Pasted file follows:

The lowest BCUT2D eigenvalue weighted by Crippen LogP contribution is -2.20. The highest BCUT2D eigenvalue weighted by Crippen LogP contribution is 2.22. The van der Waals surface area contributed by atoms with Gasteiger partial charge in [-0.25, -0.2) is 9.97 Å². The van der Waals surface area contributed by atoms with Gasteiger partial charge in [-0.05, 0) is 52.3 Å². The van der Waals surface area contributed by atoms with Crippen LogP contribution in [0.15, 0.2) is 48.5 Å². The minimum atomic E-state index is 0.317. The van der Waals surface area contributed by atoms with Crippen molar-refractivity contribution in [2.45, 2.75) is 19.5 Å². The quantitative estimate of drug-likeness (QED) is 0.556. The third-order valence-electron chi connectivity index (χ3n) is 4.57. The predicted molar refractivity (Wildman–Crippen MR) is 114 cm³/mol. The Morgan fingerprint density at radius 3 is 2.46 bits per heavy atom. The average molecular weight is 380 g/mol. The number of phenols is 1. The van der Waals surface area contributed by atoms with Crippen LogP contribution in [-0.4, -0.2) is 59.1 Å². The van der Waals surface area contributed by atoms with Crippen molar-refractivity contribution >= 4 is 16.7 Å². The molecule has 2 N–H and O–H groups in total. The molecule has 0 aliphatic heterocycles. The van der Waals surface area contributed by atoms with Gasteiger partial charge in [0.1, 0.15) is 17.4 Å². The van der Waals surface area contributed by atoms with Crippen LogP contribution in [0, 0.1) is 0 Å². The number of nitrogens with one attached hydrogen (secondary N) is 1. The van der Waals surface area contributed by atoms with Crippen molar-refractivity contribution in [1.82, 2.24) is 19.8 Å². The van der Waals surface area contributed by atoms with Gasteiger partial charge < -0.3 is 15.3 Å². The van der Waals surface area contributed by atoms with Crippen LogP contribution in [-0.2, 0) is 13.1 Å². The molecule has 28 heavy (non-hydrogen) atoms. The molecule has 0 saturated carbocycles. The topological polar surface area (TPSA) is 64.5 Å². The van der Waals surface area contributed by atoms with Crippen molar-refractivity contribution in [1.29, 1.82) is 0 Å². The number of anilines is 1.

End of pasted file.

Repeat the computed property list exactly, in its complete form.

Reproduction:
The lowest BCUT2D eigenvalue weighted by Crippen LogP contribution is -2.20. The highest BCUT2D eigenvalue weighted by Crippen LogP contribution is 2.22. The van der Waals surface area contributed by atoms with Gasteiger partial charge in [-0.25, -0.2) is 9.97 Å². The van der Waals surface area contributed by atoms with Gasteiger partial charge in [-0.05, 0) is 52.3 Å². The van der Waals surface area contributed by atoms with Crippen LogP contribution in [0.15, 0.2) is 48.5 Å². The minimum atomic E-state index is 0.317. The van der Waals surface area contributed by atoms with Crippen molar-refractivity contribution in [2.45, 2.75) is 19.5 Å². The quantitative estimate of drug-likeness (QED) is 0.556. The third-order valence-electron chi connectivity index (χ3n) is 4.57. The predicted molar refractivity (Wildman–Crippen MR) is 114 cm³/mol. The Morgan fingerprint density at radius 3 is 2.46 bits per heavy atom. The average molecular weight is 380 g/mol. The number of phenols is 1. The van der Waals surface area contributed by atoms with Crippen LogP contribution in [-0.4, -0.2) is 59.1 Å². The van der Waals surface area contributed by atoms with Crippen molar-refractivity contribution >= 4 is 16.7 Å². The molecule has 2 N–H and O–H groups in total. The molecule has 0 aliphatic heterocycles. The van der Waals surface area contributed by atoms with Gasteiger partial charge in [0.1, 0.15) is 17.4 Å². The van der Waals surface area contributed by atoms with Crippen LogP contribution in [0, 0.1) is 0 Å². The number of nitrogens with one attached hydrogen (secondary N) is 1. The van der Waals surface area contributed by atoms with Crippen molar-refractivity contribution in [1.82, 2.24) is 19.8 Å². The van der Waals surface area contributed by atoms with Gasteiger partial charge < -0.3 is 15.3 Å². The van der Waals surface area contributed by atoms with Crippen LogP contribution in [-0.2, 0) is 13.1 Å². The molecule has 28 heavy (non-hydrogen) atoms. The molecule has 0 saturated carbocycles. The topological polar surface area (TPSA) is 64.5 Å². The van der Waals surface area contributed by atoms with Crippen molar-refractivity contribution in [1.29, 1.82) is 0 Å². The number of anilines is 1.